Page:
You Could Save 100 Kids Today, But Tomorrow 100 More Would Take Their Place
Some of the most devastating problems in our world have a battery of laws designed to prevent them—think human trafficking, child labor, drug trafficking. Despite being criminalized by an elaborate web of local, state, national and international legal prohibitions and punishments, these problems persist. Why?
Because the economic forces behind them are just too entrenched. That's why the idea behind the RugMark Foundation USA—which seeks to prevent child labor by changing the market dynamics that support it—is so brilliant.
The handmade rug industry is one of the worst offenders when it comes to the use of child labor. So the RugMark Foundation set out to eliminate the demand for handwoven rugs made by children. Of course, no one is out there looking for a carpet woven by a child. But they are searching for cheap and beautiful handwoven rugs. Enterprising Ideas talked to RugMark's executive director Nina Smith this week to learn more about this innovative project. The full interview will soon be posted in our profiles section, but we wanted to give you a sneak preview here.
RugMark works to eliminate child labor—a problem that affects 1 out of 7 children worldwide—by focusing on the countries that produce most of the handwoven rugs sold in the United States. These are Pakistan, India and Nepal. When RugMark was founded 12 years ago, the Indian founder, Kailash Satyarthi, had been rescuing children forced to work and rehabilitating them. He realized that he could, in Smith's words
... rescue 100 kids today and tomorrow 100 more kids would take their place. So he came up with the idea to change the marketplace.
RugMark's innovation is a system of certifying rugs exported from those South Asian countries as child-labor free, charging exporters a license fee to be certified, working with retailers and customers to pay more for the certification, and channeling the proceeds back to the source countries to help children. RugMark funds a variety of programs to help children get education and vocational training, because, according to Smith:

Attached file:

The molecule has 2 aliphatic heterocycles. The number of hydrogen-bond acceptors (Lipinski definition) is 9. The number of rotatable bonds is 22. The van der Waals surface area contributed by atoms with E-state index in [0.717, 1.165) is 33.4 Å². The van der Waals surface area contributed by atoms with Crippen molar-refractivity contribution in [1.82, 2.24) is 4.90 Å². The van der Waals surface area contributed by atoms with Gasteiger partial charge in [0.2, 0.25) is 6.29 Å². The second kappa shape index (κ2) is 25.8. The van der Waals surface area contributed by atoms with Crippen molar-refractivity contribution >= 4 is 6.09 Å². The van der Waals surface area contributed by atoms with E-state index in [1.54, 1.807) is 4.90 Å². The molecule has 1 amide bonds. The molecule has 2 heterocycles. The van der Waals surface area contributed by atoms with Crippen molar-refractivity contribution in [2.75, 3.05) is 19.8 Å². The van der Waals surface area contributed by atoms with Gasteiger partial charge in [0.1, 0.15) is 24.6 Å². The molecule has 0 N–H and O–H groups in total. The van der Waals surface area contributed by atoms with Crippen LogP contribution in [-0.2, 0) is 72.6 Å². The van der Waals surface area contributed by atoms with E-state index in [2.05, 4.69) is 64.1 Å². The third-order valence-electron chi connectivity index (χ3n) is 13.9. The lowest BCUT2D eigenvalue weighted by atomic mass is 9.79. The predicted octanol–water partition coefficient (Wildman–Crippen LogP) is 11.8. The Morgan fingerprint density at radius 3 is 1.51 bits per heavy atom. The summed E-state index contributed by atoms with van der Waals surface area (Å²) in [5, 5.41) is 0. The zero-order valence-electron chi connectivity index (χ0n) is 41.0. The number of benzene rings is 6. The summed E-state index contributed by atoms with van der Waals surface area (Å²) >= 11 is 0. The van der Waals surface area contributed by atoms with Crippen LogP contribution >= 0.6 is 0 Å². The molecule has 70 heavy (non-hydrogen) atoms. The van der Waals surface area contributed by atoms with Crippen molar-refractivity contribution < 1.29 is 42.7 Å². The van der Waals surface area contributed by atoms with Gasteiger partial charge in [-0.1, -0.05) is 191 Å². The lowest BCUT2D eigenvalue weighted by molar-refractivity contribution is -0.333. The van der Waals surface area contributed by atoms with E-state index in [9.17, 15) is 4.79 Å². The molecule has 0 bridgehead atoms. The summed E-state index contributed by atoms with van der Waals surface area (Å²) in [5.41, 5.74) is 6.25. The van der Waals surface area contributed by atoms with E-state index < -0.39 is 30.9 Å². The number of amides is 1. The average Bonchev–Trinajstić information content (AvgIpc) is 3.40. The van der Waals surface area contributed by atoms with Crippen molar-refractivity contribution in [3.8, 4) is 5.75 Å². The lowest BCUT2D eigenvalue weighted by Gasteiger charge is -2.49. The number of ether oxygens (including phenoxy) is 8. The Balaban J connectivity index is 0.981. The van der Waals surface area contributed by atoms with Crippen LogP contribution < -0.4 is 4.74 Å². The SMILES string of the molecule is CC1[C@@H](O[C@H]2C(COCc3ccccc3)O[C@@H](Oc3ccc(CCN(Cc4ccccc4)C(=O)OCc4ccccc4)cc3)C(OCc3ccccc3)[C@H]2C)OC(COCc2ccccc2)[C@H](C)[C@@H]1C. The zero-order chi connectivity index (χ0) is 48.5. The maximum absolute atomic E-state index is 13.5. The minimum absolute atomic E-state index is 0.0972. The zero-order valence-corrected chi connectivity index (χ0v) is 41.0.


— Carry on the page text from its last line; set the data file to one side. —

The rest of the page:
If we are going to be requiring that no children are working it’s crucial there are alternatives provided for them.
Like one of the other innovative projects we've profiled on Enterprising Ideas from Appalachia, RugMark counts on the power of the educated consumer to change the marketplace. Smith explains:
If we can educate the marketplace – consumers, retailers, architects – about what they can do, then ultimately the message is sent to the manufacturers that child labor won’t be tolerated. In essence eliminating the demand.
We’re trying to inculcate the marketplace with this message: 'When a rug is made by child labor, it’s ugly no matter what it looks like.'”
RugMark has some powerful evidence that the U.S. market is ready to pay more for cruelty-free carpets. Smith says that, while the overall rug market is flat, sales of RugMark rugs rose almost 30 percent from 2005 to 2006. Find out why Smith thinks RugMark can reach a "social change tipping point" in her lifetime, what some of the myths about child labor are and the challenges RugMark faces when we post the full interview next week. In the meantime, learn more about RugMark's campaign against child labor and find out who is selling RugMark-certified carpets at their website.